Thank you so much for all your good wishes for Mum on her birthday! She was very pleased to hear them on our family Facetime call yesterday afternoon. We shared virtual champagne and sang a dispersed Happy Birthday. We made it as good as we could.
There is a shared delight in the wonderfully clear air and the incursion of the wild into our normally human-dominated spaces (peregrine falcons, foxes, goats being unusually bold) - and real hope that this might lead to a lasting change in how we run our economies. I share that hope, although the signs coming out of various global governments aren't yet good.
But the news isn't all so positive. A depressing article in the Guardianyesterday speaks of the consequences of reduced surveillance in wildlife reserves. 'In Cambodia, three critically endangered giant ibis were killed for meat in early April following the collapse of the local tourism industry, according to the Wildlife Conservation Society. In central Africa, measures to shield mountain gorillas from the virus have resulted in a slump in vital visitor revenue. Twelve rangers who guarded Virunga national park, where the gorillas live, were killed in eastern Democratic Republic of the Congo last month.' There is real fear about landgrabs in the Amazon, people taking advantage of the crisis to clear-cut and burn forest.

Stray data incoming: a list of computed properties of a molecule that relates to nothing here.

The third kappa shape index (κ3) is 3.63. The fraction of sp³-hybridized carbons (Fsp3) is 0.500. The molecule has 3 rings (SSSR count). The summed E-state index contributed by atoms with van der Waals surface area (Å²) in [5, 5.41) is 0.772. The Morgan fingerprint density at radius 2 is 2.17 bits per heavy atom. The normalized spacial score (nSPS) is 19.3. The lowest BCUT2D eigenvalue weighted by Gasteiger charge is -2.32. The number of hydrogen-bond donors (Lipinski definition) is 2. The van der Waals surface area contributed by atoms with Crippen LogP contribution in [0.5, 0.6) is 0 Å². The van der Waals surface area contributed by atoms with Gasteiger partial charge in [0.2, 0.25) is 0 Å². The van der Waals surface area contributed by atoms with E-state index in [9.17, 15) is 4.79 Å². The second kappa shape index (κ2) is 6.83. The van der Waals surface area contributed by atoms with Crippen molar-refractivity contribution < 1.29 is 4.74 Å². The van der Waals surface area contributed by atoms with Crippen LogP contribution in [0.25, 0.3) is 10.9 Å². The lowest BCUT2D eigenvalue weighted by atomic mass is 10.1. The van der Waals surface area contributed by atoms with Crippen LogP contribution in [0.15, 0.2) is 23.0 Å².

What to do? It's hard to say. Support wildlife charities, here and abroad. Do what we can, locally, to encourage biodiversity. Pray, and raise awareness. And prepare for the time after lockdown when policy decisions will be being made so that we can lobby our MP's and encourage crucial steps towards a greener, more generous, more biodiverse world.
If you want something to hope for, have a look at the website for the rewilded Knepp Estate in Sussex - that remarkable story of how nature comes bouncing back, given half a chance!
Here is a poem by R.S.Thomas, related to the beauties and wonder of creation
The Bright Field
I have seen the sun break through
to illuminate a small field
for a while, and gone my way
and forgotten it. But that was the
pearl of great price, the one field that had treasure in it.
I realise now
to possess it. Life is not hurrying
on to a receding future, nor hankering after
an imagined past. It is the turning
aside like Moses to the miracle
of the lit bush, to a brightness
once, but is the eternity that awaits you.
With my love, as ever,